Pilot Investigation of the Effects of Subducted Seamount on Megathrust Earthquakes
DOEI Funded Research: 2011
The largest and most devastating earthquakes on Earth occur in shallow subduction zones, capable of generating strong shaking and tsunami and causing major fatalities and property losses, as vividly illustrated by the March 11 Japan M=9.0 mega-earthquake. It has been proposed that large seamounts riding on a subducting plate may play a critical role in controlling the characteristics of earthquakes of a subduction zone, including the maximum sizes of the potential mega-earthquakes. However, the specific relationships between subducted seamounts and megathrust earthquakes are still poorly understood, partly owing to our limited knowledge of the physics of seamount interaction within a subduction system. Here we propose to conduct a pilot investigation of the physical interaction of subducted seamounts with a subduction zone by considering (1) the rate and state friction properties of the subducting interface; (2) complete stressing cycles of earthquake faults; and (3) idealized and realistic fault geometry. Through conducting a series of numerical modeling experiments and analysis, we seek to advance our understanding of the seamount-subduction interaction, including (1) under what conditions would subducted seamounts increase or decrease the seismic coupling between the overriding and subducting plates; and (2) what are the key parameters that control a subducted seamount to act as a “barrier” to stop or slow down a propagating coseismic rupture front or to act as an “asperity” that could initiate megathrust earthquakes. This project will contribute directly to the basic theme of the WHOI Deep Ocean Exploration Institute (DOEI) on “Dynamic processes at the seafloor”. The preliminary results from this pilot investigation will significantly enhance our chance of success for future proposals to external funding agencies, including the U.S. Geological Survey, NSF-Marine Geosciences Program, and NSF-Geophysics Program.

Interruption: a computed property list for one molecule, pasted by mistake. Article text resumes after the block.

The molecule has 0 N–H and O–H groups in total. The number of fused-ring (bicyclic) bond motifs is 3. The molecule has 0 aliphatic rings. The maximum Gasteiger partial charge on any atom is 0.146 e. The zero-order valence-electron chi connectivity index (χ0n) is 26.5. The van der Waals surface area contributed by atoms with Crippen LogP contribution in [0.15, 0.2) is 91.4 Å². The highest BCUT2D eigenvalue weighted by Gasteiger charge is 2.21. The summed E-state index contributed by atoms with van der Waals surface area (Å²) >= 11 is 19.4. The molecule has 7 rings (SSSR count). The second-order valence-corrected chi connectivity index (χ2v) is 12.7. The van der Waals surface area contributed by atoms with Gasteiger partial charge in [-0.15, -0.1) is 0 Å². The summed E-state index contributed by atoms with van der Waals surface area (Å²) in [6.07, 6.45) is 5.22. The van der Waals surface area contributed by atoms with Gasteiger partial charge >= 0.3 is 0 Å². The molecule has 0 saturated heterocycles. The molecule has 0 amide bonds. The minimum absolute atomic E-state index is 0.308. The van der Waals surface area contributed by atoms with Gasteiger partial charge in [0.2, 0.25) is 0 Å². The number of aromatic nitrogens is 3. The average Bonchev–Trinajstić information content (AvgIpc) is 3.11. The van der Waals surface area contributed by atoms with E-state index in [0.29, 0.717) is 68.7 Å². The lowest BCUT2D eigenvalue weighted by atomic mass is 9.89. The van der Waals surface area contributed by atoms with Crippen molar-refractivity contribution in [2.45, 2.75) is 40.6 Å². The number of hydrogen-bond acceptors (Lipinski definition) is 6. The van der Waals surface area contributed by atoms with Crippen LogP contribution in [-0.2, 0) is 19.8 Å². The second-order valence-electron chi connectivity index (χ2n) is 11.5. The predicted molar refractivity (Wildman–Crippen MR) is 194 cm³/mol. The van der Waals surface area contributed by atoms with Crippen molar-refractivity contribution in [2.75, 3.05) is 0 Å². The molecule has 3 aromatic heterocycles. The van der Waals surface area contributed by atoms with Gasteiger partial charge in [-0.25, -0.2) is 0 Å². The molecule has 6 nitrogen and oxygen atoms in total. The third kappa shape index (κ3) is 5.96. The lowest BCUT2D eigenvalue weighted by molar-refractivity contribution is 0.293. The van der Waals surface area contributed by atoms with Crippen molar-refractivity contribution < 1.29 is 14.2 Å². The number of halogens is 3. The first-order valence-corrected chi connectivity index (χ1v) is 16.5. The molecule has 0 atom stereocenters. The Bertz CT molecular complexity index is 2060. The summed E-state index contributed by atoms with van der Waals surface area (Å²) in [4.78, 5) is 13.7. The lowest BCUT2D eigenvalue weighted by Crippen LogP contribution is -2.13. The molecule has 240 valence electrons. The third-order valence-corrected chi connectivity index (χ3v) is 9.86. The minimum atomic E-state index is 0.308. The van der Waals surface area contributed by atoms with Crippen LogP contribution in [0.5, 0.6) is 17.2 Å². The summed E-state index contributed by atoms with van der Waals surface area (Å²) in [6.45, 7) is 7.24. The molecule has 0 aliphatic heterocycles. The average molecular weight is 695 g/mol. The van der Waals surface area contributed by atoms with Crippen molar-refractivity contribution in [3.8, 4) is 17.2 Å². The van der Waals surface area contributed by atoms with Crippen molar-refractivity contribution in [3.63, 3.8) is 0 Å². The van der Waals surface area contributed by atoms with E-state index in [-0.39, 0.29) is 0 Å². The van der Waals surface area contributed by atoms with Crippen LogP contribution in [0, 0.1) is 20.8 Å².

Last updated: January 3, 2012